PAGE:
Brentwood family cries foul over flock of federally protected birds that swarmed them

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A Brentwood family is crying foul after dozens of protected birds nested in a city owned tree that overhangs their property. The family says the city isn't doing enough to clean up the potential health risk the birds created. (KGO-TV)

A Brentwood family is crying foul after dozens of protected birds nested in a city-owned tree that overhangs their property. The family says the city isn't doing enough to clean up the potential health risk the birds created.

RELATED: Brentwood family terrorized by flock of nesting birds

More than 30 birds -- egrets and herons nested in the city-owned tree next to Danielle Witrykus' backyard.

ABC 7 showed you the problem in a story earlier this month: feces, dead birds, and dead fish. The flock's filth held the family hostage.

"It was about the June time frame that we had to stop opening our windows because the smell was so bad we were afraid for our children especially to be breathing that kind of smell,? said the mother of two.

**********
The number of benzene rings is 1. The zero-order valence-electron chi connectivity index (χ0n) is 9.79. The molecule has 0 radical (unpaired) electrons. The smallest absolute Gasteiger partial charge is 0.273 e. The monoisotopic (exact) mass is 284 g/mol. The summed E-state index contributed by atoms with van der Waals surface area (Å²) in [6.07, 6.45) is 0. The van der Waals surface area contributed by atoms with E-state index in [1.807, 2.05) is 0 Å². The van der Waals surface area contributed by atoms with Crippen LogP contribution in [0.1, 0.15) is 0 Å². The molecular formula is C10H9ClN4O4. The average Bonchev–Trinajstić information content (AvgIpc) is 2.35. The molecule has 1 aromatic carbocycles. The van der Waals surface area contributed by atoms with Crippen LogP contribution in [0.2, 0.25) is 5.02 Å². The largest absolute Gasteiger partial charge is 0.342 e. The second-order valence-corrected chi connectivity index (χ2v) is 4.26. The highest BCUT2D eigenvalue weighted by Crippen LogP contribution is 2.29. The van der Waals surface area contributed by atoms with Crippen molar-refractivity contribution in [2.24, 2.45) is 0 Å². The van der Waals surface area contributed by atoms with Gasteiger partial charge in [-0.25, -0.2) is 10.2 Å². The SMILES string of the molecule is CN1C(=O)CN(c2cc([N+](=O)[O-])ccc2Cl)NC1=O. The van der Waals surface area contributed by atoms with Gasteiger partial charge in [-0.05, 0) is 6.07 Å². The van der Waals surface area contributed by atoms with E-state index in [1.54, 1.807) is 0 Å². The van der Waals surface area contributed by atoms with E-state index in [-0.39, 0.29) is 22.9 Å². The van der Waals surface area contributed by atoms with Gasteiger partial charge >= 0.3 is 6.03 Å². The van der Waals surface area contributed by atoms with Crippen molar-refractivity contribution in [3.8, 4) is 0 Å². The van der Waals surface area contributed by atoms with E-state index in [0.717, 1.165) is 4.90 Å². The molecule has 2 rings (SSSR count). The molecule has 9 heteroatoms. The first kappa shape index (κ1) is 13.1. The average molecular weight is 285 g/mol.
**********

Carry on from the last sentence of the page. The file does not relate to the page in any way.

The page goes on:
There was nothing the family could do about the federally protected birds at the time. Now that the birds have migrated city workers trimmed the tree, but the remaining bird waste concerns the family.

"You can feel it in your nostrils. It's almost stinging, especially when it's very warm or the dust is picked up you can feel it heavy on your chest,? said Witrykus.

ABC 7 spoke with Brentwood's mayor. He admits there's a tangled nest of government agencies involved from the bird's federal protection status to the state's department of fish and wildlife.

"There's a lot of pass the buck and not wanting to deal with it," said Witrykus.

She wants the tree gone so the birds don't come back next year. She's meeting with the city's parks and rec director Monday. The family says the first two summers they lived at the home the tree was empty.

Related Topics:
pets-animalsbirdsanimalanimal newscrimefamilyBrentwood
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